While I’m not going to write online about my reasons for choosing this path, please understand that I wouldn’t be doing this if I didn’t think it was in the best interests of both of us. (Kris disagrees, obviously.)

Also, it’s important to note that Kris and I are working together to build the best possible relationship going forward. We’ve seen folks go through bitter divorces, and neither of us wants that. We want to remain close friends. And so far — after six weeks — we’ve been able to do that. We’re still living in the same house (although I move into an apartment this weekend), and we plan to see each other regularly. We’re doing a “kitchen table” divorce, where we make the decisions and then have an attorney translate them into legalese.

Our biggest conflict so far? (Other than the divorce itself, I mean.) Who has to take the TV? Neither of us wants it. Not kidding. But that problem solved itself last week when it self-destructed while Kris was doing her morning exercise. Now neither of us has to be burdened with it!

This news comes as a shock to many people; others are unsurprised. My request is this: Please be supportive of Kris. She needs it. (I need it too, but I know many people aren’t inclined to support me right now. I get that.)

Some will probably view this divorce as a sign of failure. I don’t see it that way. I’m glad to have spent 23 years with Kris, eighteen of them as a married couple. But that chapter has come to a close. It’s time for us to start new adventures, both together — and on our own.

Though our real-life friends have known of this decision for six weeks, and Kris made an announcement on Facebook a couple of weeks ago, this is the first time we’ve put the news out onto the web. I’ll mention it at Get Rich Slowly soon, as I describe the process of hunting for health insurance and acquiring a new apartment.


7 October 2011

I Am Far Away

Most of you already know this, but I am in Peru. If you want to follow my adventures for the next few weeks, check out my travel blog, Far Away Places. I’ve had good wireless connections so far, and I’ve been writing a ton in my notebook. I’m transferring this writing to the web as [...]

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2 September 2011

Outside Peet’s at 37th and Hawthorne

I often meet Aly for Spanish lessons at the Peet’s Coffee at 37th and Hawthorne. There are a lot of interesting things to see there. Sometimes there’s a group of young men skateboarding on 37th, blocking traffic and the sidewalk and getting cranky when people ask them to stop. There are often petitioners. For some [...]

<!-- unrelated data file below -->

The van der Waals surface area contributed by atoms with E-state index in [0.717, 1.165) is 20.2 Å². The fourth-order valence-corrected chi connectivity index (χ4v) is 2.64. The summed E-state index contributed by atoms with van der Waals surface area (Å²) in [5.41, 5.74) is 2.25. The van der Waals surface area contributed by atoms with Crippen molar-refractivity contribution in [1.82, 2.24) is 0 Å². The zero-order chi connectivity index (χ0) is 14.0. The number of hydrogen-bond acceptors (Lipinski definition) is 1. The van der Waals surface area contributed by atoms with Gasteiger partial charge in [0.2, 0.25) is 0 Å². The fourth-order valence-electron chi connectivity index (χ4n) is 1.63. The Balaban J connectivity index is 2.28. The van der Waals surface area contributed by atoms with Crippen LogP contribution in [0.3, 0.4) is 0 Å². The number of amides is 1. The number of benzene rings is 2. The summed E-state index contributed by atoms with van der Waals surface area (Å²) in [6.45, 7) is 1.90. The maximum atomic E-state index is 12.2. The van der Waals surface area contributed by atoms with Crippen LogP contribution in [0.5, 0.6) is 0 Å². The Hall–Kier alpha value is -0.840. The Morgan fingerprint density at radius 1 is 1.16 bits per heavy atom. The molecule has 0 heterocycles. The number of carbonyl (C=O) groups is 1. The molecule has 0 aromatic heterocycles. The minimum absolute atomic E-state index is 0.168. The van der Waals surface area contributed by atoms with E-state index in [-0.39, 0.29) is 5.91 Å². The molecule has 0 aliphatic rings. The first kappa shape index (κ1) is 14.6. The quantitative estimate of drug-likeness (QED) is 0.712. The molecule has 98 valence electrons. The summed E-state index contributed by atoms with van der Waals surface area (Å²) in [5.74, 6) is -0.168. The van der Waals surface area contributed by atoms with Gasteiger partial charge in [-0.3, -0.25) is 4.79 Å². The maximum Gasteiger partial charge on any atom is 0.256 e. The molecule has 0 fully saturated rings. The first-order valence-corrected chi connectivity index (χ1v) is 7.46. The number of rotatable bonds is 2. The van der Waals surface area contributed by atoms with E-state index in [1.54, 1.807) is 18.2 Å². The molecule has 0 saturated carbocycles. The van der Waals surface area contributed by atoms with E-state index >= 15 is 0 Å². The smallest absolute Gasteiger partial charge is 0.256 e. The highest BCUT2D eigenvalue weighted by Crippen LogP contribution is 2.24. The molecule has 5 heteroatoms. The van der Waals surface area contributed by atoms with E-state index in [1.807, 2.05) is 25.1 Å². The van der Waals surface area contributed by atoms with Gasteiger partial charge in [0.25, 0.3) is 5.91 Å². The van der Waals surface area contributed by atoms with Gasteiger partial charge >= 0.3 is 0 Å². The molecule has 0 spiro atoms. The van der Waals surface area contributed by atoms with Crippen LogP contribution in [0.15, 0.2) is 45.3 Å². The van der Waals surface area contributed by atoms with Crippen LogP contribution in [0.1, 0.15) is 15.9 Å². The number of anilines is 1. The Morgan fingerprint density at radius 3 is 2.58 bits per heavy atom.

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31 August 2011

Our Zoo: The Animals of Rosings Park

For living just a few miles from the center of the city, we sure have a lot of animals around this place! In fact, tonight as I was putting together a video about our bunny, I realized I’ve made all sorts of short movies about the animals of Rosings Park. Let’s look at some of [...]

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30 August 2011

Bookstore of Babel

I had a surreal experience today. After my Spanish lesson, I stopped at Wallace Books in Sellwood. (Yes, yes — I know I’ve complained about them in the past, but the fact is they’re the only real used bookstore around, so I’ll take what I can get.) I wanted to pick up A Game of [...]

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28 August 2011

Lost in Translation

All day long, I think about Spanish. Sometimes, if I’m lucky, I think in Spanish (though this never lasts for long). When I’m not working on my Spanish, I wish I were. And sometimes, like last night, I’ll stay up long after Kris has gone to bed just so I can read more Spanish or [...]

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26 August 2011

Our Bunny (or, An Unexpected Guest)

It looks as if — for now, anyway — we’re not just a five cat family; we’re also a one rabbit family. On Tuesday, for no apparent reason whatsoever, a rabbit appeared in the yard. We were standing in the kitchen when Kris said, “Look. Meatball is chasing a rabbit.” Sure enough. The big dumb [...]